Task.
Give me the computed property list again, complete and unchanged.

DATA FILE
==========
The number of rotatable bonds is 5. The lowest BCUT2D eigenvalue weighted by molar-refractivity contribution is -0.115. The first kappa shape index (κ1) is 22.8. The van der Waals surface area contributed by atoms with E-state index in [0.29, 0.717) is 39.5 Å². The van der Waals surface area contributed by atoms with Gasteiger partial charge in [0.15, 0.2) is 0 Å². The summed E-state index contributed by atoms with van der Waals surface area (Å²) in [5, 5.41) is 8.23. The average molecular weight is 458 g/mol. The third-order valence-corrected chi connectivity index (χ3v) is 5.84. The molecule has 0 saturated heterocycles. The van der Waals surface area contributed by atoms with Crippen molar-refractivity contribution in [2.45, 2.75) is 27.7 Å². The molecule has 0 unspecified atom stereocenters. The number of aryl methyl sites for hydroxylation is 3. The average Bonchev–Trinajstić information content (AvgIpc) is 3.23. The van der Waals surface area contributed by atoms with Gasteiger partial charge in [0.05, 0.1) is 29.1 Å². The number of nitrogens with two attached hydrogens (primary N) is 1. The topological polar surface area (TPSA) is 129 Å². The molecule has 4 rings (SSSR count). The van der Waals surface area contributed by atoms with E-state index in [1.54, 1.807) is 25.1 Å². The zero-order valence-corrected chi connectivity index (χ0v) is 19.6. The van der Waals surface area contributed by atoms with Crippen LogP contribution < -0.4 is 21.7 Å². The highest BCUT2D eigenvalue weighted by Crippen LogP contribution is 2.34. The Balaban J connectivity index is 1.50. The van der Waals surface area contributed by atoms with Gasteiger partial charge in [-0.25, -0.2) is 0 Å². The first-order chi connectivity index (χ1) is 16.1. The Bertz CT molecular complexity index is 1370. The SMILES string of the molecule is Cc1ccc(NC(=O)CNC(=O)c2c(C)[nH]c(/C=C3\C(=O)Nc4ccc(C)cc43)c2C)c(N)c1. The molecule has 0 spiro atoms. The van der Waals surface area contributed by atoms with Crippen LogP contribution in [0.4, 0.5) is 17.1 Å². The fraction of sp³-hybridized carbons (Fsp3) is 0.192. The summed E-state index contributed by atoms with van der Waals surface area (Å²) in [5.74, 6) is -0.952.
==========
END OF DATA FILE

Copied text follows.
The number of rotatable bonds is 5. The lowest BCUT2D eigenvalue weighted by molar-refractivity contribution is -0.115. The first kappa shape index (κ1) is 22.8. The van der Waals surface area contributed by atoms with E-state index in [0.29, 0.717) is 39.5 Å². The van der Waals surface area contributed by atoms with Gasteiger partial charge in [0.15, 0.2) is 0 Å². The summed E-state index contributed by atoms with van der Waals surface area (Å²) in [5, 5.41) is 8.23. The average molecular weight is 458 g/mol. The third-order valence-corrected chi connectivity index (χ3v) is 5.84. The molecule has 0 saturated heterocycles. The van der Waals surface area contributed by atoms with Crippen molar-refractivity contribution in [2.45, 2.75) is 27.7 Å². The molecule has 0 unspecified atom stereocenters. The number of aryl methyl sites for hydroxylation is 3. The average Bonchev–Trinajstić information content (AvgIpc) is 3.23. The van der Waals surface area contributed by atoms with Gasteiger partial charge in [0.05, 0.1) is 29.1 Å². The number of nitrogens with two attached hydrogens (primary N) is 1. The topological polar surface area (TPSA) is 129 Å². The molecule has 4 rings (SSSR count). The van der Waals surface area contributed by atoms with E-state index in [1.54, 1.807) is 25.1 Å². The zero-order valence-corrected chi connectivity index (χ0v) is 19.6. The van der Waals surface area contributed by atoms with Crippen LogP contribution < -0.4 is 21.7 Å². The highest BCUT2D eigenvalue weighted by Crippen LogP contribution is 2.34. The Balaban J connectivity index is 1.50. The van der Waals surface area contributed by atoms with Gasteiger partial charge in [-0.25, -0.2) is 0 Å². The first-order chi connectivity index (χ1) is 16.1. The Bertz CT molecular complexity index is 1370. The SMILES string of the molecule is Cc1ccc(NC(=O)CNC(=O)c2c(C)[nH]c(/C=C3\C(=O)Nc4ccc(C)cc43)c2C)c(N)c1. The molecule has 0 spiro atoms. The van der Waals surface area contributed by atoms with Crippen LogP contribution in [0.4, 0.5) is 17.1 Å². The fraction of sp³-hybridized carbons (Fsp3) is 0.192. The summed E-state index contributed by atoms with van der Waals surface area (Å²) in [5.74, 6) is -0.952.